QuickBooks Payroll Tip – Voiding Paychecks
A QuickBooks payroll tip about voiding paychecks – you should be very careful when choosing to void a paycheck because payroll checks have associated tax and other liability calculations and payments that need to be taken into consideration and it will result in changing payroll year-to-date amounts.
A common, and acceptable, reason to void a paycheck would be if the employee or someone else in your company notices an error on the check before it is cashed – in this situation voiding the check is acceptable because it will not have a negative impact on payroll liability calculations – because those liabilities have not yet been paid.
Be VERY careful about voiding a check if the employee has never picked it up – or it cannot be delivered to the employee because as an employer you have certain responsibilities regarding unclaimed paychecks.
You’ll find that there are several ways in which to make corrections to a paycheck that has already been printed, but not given to the employee OR given to the employee but not yet cashed; this is the method that I recommend:
Open the QuickBooks check register, find the check that you wish to void, click on the line entry to highlight/select it, right-click on the entry and choose the Void Paycheck option.
You can then make any timesheet entry changes, if necessary, and reissue the check by going to the Payroll Center and selecting the Unscheduled Payroll option.
Another method would be to simply open the paycheck in QuickBooks, make the necessary changes and reprint the check, giving it a new check number. This method leaves you with having to also record the already printed check as a voided check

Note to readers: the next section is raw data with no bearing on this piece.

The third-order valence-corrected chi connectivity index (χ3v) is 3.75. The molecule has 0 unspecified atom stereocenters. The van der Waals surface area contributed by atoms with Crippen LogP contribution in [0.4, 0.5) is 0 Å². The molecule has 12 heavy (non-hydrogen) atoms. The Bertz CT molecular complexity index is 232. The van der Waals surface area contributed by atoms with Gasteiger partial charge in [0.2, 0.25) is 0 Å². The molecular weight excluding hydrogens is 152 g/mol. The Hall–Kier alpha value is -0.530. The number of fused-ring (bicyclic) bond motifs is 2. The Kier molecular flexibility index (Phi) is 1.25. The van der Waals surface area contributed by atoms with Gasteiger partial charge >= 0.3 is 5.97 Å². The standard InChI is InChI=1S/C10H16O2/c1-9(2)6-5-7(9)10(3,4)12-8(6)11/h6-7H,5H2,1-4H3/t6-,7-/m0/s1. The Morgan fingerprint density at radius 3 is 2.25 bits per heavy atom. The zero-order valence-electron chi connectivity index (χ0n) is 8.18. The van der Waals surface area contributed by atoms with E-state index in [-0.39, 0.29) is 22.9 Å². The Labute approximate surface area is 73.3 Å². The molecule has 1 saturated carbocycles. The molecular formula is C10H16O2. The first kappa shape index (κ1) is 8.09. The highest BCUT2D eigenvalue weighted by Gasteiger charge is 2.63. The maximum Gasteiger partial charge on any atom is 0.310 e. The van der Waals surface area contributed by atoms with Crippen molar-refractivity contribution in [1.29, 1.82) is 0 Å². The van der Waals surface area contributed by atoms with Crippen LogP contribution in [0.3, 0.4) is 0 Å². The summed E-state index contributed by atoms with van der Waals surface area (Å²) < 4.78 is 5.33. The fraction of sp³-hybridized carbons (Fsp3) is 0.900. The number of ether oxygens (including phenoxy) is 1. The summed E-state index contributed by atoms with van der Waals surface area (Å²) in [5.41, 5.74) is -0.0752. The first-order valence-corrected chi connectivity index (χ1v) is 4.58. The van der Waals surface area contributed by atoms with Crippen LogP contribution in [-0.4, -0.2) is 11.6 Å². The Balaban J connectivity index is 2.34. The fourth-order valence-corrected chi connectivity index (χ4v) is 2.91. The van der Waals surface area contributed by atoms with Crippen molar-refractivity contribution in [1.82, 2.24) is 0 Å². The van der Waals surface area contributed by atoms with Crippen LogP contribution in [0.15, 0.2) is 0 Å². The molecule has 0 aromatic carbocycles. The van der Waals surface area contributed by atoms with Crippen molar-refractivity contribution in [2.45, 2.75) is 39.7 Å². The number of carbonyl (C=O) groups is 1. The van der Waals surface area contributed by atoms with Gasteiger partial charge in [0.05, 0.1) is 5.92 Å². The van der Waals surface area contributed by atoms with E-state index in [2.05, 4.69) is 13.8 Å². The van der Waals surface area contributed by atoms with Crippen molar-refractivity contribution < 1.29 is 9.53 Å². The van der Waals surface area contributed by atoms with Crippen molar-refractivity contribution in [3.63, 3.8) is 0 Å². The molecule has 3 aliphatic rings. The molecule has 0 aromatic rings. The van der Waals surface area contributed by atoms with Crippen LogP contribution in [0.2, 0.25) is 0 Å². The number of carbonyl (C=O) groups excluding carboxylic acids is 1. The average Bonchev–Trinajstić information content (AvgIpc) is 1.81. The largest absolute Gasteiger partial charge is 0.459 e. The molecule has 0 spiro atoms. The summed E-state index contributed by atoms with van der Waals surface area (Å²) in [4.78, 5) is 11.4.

- by opening the Write Checks window
- entering the check number of the check to be voided
- setting the correct date
- selecting the employee name and then dealing with a warning message about “If you want to create a paycheck for this employee, please use the built-in payroll features”
- clicking the Edit menu and choosing the Void Check option
You will also need to go back and make changes to the Employee Weekly Timesheet, if applicable. This method creates a lot of extra work and some of the necessary steps may be overlooked – which is why I’m not fond of it.
Leave a Reply
- The Great Debate – QuickBooks Desktop vs. QuickBooks Online
- Using Account Numbers in Your QuickBooks Chart of Accounts
- QuickBooks Creating a More Meaningful Payroll Expenses Section
- Calculating & Displaying Fringe Benefits on a Certified Payroll Report
- How To Turn On and Use Manual Payroll in QuickBooks
- QuickBooks Payroll Tip - Tracking Employee Advances or Loans
- QuickBooks Tip - Child Support Garnishments
- Create a QuickBooks Job Cost Report With Hours & Payroll Costs
- QuickBooks Tip - Job Costing Starts With A Simple Item
- QuickBooks for Contractors Tip – Basics of Progress Invoicing
- QuickBooks Tip-Creating a Functional Payroll Liabilities Section
- Welcome to the QuickBooks for contractors blog
- QuickBooks Tip: Important Facts About Items Left as Billable
- QuickBooks Tip-Handling Employee Reimbursements for Expenses
- QuickBooks Tip - Determing Cost of Goods Sold
- Straight from the IRS - Social Security Tax Reduced to 4.2%
- QuickBooks 2013 Upgrade Do's, Don'ts & Frequent Questions
- QuickBooks 2015 Announced - Important System Requirements
- QuickBooks 2012 - Frequently Asked Questions About Upgrading
- QuickBooks 2015- The Good, Bad and Ugly, Part 1